Breath of Fresh Air: Feature Articles

Chapter 12: Making the Home Safe for Asthma: Dust Mites

For persons allergic to hidden molecules in the air ("allergens"), the world around us can seem a hostile place. In the home we may be "attacked" by dust, mold, animal danders, or cockroach debris; outside there are pollens and mold spores and high levels of air pollution; at work or in stores there may be second-hand cigarette smoke, chemicals or fumes in the air, or exposure to latex rubber. Sometimes it seems that our allergies make us vulnerable to "the whole world."

What can be done to protect ourselves from breathing in these allergens on a daily basis and thereby prevent worsening of the allergic inflammation of our airways? And how can we avoid the occasional intense exposure that can trigger a severe worsening of symptoms – an asthmatic attack? In fact, a lot can be done. The more that scientists have learned about the allergens in the air that we breathe, the better we have become at developing ways to reduce our exposures to them. Practical actions in the home or workplace can help to control our asthma, even before taking a single tablet or inhaler spray of antiasthmatic medication.

In this article we will focus on changes that can be made in the home, especially in the bedroom, to minimize exposure to the dust mite.

Practical actions in the home or workplace can help to control asthma — without any medications.

Not everyone with asthma is allergic to dust mites. Before making changes in your home to reduce your exposure to dust mites, it is a good idea to determine whether you have dust mite allergy or not. Sometimes you can tell simply from your own experience. If every time you dust or vacuum you experience worsening of your asthma, it is likely that you are in fact allergic to the droppings of the dust mite that accumulate in house dust. If your experience has not been so clearcut, you can further sort out your personal allergic tendencies with allergy skin or blood testing. Your doctor can advise you as to the best method of testing.

House dust mites are microscopic creatures that thrive in warm, moist environments and feed on human scale (sloughed skin) and on animal danders. They collect in pillows, mattresses, and box springs, in carpeting and upholstered furniture, and wherever house dust accumulates (along blinds and curtains, on books and stuffed animals and other "knick-knacks" on counters and shelves). As you walk into the bedroom, shuffle along the carpeting, ly down on the mattress and rest your head on the pillow, the microscopic droppings of the dust mites are lifted into the air and made available for inhalation. The same happens when dusting with a dry mop or feather duster. Even vacuuming can distribute the allergen particles into the air. They are small enough to pass through most conventional filter bags and can be blown out the exhaust end of the vacuum cleaner.

To find if you are allergic to dust mites, consider your own experiences when exposed to dust, and discuss allergy testing with your doctor.

Here's how you can have a big impact on the dust mite exposure in your bedroom. First, wrap your mattress, box springs, and pillows in plastic, zippered, allergy-proof wraps. These are often available at large department stores or can be obtained from supply houses that specialize in allergy-related products (for example, National Allergy Supply, 1-800-522-1448)[check phone #]. As an added protection you can tape over the zippers to eliminate any escape of the mite particles. Sheets and pillow cases are used as usual, but they should be washed in hot water weekly to kill the mites that accumulate on these surfaces.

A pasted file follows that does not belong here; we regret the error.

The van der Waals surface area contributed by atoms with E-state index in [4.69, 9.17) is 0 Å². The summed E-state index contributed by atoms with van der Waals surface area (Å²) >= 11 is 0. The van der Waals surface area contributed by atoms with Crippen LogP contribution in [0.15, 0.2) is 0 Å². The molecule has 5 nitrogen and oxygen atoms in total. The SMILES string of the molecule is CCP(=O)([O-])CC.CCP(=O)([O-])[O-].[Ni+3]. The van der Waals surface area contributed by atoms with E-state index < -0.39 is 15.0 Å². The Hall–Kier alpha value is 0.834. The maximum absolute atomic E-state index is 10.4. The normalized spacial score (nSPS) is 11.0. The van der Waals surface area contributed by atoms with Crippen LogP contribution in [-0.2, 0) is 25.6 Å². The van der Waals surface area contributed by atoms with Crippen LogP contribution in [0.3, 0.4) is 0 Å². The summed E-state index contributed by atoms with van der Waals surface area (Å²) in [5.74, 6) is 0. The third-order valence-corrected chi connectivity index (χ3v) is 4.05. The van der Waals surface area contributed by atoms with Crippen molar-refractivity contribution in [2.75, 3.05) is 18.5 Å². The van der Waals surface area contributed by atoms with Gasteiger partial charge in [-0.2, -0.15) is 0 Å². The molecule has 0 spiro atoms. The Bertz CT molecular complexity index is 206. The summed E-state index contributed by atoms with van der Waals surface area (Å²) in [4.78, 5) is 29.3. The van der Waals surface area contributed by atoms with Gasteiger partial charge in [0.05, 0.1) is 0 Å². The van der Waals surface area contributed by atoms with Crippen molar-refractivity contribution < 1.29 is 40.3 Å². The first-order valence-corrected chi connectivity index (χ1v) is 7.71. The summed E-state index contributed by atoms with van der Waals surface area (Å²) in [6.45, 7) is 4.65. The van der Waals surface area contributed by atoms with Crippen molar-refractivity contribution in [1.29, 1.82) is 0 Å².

Use zippered, allergy-proof wraps for pillows, mattress, and box springs.

The other major reservoir of the dust mite allergen is carpets and rugs. The best solution, if at all possible, is to take up the carpeting. At most, use small area rugs over hardwood floors. As an alternative, vacuum the carpeting using special small-pore vacuum filter bags to trap the mite allergen within the vacuum cleaner. Remove unnecessary "dust collectors" from open surfaces, and when dusting use a wet cloth to minimize dispersing the mite particles into the air.

Eliminate carpeting, especially in the bedroom.

Because dust mites prefer high humidity, you can inhibit their growth by maintaining the indoor humidity less that 50%. To be rigorous in pursuit of a dry indoor climate, you might obtain a meter to measure the humidity (called a hygrometer) and run a dehumidifier when necessary. Another approach is simply not to run a humidifier in the bedroom during the winter. Think of the humidifier as a "dust mite feeder."

Keep indoor humidity low.

Remember too that dust mites feed on animal danders as well as human scale. Indoor warm-blooded pets contribute to the growth of dust mites. At a minimum, it can help to keep the pets out of the bedroom, even if you believe that you are not directly allergic to your pet cat or dog.

Shedding pets contribute to dust mite growth.

What is to be gained from all of this effort? The goal is less cough, less wheeze, less shortness of breath, and fewer awakenings overnight with asthmatic symptoms. In fact, in one study it was shown that with these measures applied in the home and especially in the bedroom, persons with dust-mite allergic asthma became less sensitive to all triggers of asthma. Their bronchial passageways became less sensitive or "twitchy" — that is, less asthmatic in general. And that, after all, is the long-term goal of all of our treatment for asthma.

The reward for these efforts: fewer symptoms of asthma.